Perhaps she worked on the Standing Committee for Liturgy and Music of the Episcopal Church.
For all the complaints about Holy Women, Holy Men, the blue book for General Convention is out, and we see even more of the fruits of SCLM's labors, set before the church for ratification. And as I try to force myself to read through it, a competition mounts in my head between my repugnance at the language, my anger at the dubious theology, and my annoyance that we have to waste our time over this at all. I mean, it's bad enough that we have to suffer through a kalendar revision to commemorate a bunch of non-Christians, badly, when most of the parishes which bother with so complete a list are never ever going to to use this, and when the message is that you don't need to be a Christian to be a Christian. It's bad enough that we have to even consider communing the unbaptized (though this heresy, at least, cannot be laid at the door to SCLM's meeting rooms). No, besides the ill-conceived rite for same-sex blessings, we are given two more dumps of liturgical stuff. First, we have "Liturgical Materials Honor God in Creation and Various Rites and Prayers for Animals", which, besides setting forth a rite for the St. Francis Day blessings, has a slew of other material: litanies, prayers, and a Rogation procession. The latter has prayers various stations along the way, including the local landfill or transfer station if it be on the route. As seems to be the case for all material issuing forth from their word processors, the notion that one could use so conventional a form as "through Jesus Christ our Lord" seems to have been utterly abandoned, so that indeed it seems that they must spend a great deal of time devising alternative titles and honorifics. There are, inevitably, lapses into modalism, as well as travels further afield. For instance, we have this paganism-flavored litany:
On your earth, as it changes, Creator, have mercy....and on it goes, on and on, and there is a another after that. In the Hitchhiker's Guide it is said that "the president of the Mid-Galactic Arts Nobbling Council, survived [an Azgothan poetry reading] by gnawing one of his own legs off." I might do the same if forced to stand through this, or at least cast aside a candy bar wrapper in protest of this pollution of my ears.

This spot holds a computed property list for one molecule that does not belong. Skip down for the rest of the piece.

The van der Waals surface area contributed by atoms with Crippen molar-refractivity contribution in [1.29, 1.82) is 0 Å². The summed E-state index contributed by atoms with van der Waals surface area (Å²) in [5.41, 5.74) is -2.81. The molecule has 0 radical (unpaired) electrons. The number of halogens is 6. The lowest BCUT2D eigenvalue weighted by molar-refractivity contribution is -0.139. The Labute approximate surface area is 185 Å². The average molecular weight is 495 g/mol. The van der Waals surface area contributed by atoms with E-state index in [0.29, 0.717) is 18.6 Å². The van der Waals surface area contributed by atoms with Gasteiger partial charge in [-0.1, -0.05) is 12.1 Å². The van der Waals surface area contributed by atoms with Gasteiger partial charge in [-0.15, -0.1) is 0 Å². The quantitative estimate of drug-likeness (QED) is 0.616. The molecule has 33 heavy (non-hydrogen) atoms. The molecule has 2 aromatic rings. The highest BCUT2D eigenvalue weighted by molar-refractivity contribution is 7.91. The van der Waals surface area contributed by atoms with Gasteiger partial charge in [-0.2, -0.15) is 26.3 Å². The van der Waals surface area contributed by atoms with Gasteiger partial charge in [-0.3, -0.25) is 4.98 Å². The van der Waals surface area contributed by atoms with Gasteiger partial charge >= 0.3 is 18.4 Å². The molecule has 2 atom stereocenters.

On the soil, that it may be built up and be fruitful, Creator, have mercy.
On the minerals below the earth that nourish life, Creator, have mercy.
On your volcanoes and lava flows, Creator, have mercy.
After that, we have a loooong series of meditations disguised as an annual cycle of daily prayer. And again, there is the same preciousness, the same aversion to the old scripturally-based forms, and the same venturing out into questionable theological territory. Don't the Forward Movement people take care of this for us? Why does SCLM have to write such drivel? Why can't they write anything baldly orthodox?
And why do they have to write anything at all? Look, almost none of this is going to get used, even by the many parishes that have St. Francis Day services. Perhaps some of it will be used on Earth Day observances (I forget whether HWHM adds the latter to our Kalendar). And none of it should be used, as offensive as it is to both theology and the art of writing English. But really, I have to think that it doesn't matter that any of it gets used: the point is to make a lot of people feel good about having directed SCLM to write it in the first place, and for the writers to think well of themselves for their progressive liturgical politics. Meanwhile, the church declines, three percent a year, and I cannot conceive of how these rites and prayers will have the slightest effect in reversing the decline. And after that in the pipes, we have hymnal revision coming up, and I expect that they will make a hash of that as well, as though we really need to put parishes through the expense of buying yet another set of expensive books to put in the pews.
It's time for SCLM to take a vacation. A long vacation. Say, a decade or two, or the forty years prescribed for the Israelites in the wilderness. Nothing they are doing is going to get more people in the pews, and indeed they seem to be largely trying to drive away anyone with, well, orthodox views on how prayers and rites should be conducted. And if they want to do something for the environment, well, cutting out the three hundred and thirteen pages they take up in the blue book, multiplied by the number of delegates and bishops, would be an excellent starting gesture.